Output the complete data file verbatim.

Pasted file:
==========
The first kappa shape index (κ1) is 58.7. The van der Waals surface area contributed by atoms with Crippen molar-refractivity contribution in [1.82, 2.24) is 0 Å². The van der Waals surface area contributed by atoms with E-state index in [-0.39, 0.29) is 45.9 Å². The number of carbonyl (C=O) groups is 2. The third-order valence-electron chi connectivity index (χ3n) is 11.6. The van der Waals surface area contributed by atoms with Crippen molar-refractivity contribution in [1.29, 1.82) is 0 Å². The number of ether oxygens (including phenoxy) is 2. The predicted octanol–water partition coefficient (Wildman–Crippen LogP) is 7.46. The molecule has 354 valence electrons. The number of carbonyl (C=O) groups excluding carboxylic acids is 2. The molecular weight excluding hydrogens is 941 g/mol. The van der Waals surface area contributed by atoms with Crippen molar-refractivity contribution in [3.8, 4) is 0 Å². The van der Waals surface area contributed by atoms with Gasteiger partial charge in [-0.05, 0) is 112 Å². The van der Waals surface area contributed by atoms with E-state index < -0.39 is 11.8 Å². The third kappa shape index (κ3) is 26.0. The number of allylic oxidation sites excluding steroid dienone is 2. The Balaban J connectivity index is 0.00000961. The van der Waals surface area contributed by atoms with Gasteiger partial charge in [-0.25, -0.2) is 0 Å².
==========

The first kappa shape index (κ1) is 58.7. The van der Waals surface area contributed by atoms with Crippen molar-refractivity contribution in [1.82, 2.24) is 0 Å². The van der Waals surface area contributed by atoms with E-state index in [-0.39, 0.29) is 45.9 Å². The number of carbonyl (C=O) groups is 2. The third-order valence-electron chi connectivity index (χ3n) is 11.6. The van der Waals surface area contributed by atoms with Crippen molar-refractivity contribution in [1.29, 1.82) is 0 Å². The number of ether oxygens (including phenoxy) is 2. The predicted octanol–water partition coefficient (Wildman–Crippen LogP) is 7.46. The molecule has 354 valence electrons. The number of carbonyl (C=O) groups excluding carboxylic acids is 2. The molecular weight excluding hydrogens is 941 g/mol. The van der Waals surface area contributed by atoms with Crippen molar-refractivity contribution in [3.8, 4) is 0 Å². The van der Waals surface area contributed by atoms with Gasteiger partial charge in [-0.05, 0) is 112 Å². The van der Waals surface area contributed by atoms with E-state index < -0.39 is 11.8 Å². The third kappa shape index (κ3) is 26.0. The number of allylic oxidation sites excluding steroid dienone is 2. The Balaban J connectivity index is 0.00000961. The van der Waals surface area contributed by atoms with Gasteiger partial charge in [-0.25, -0.2) is 0 Å².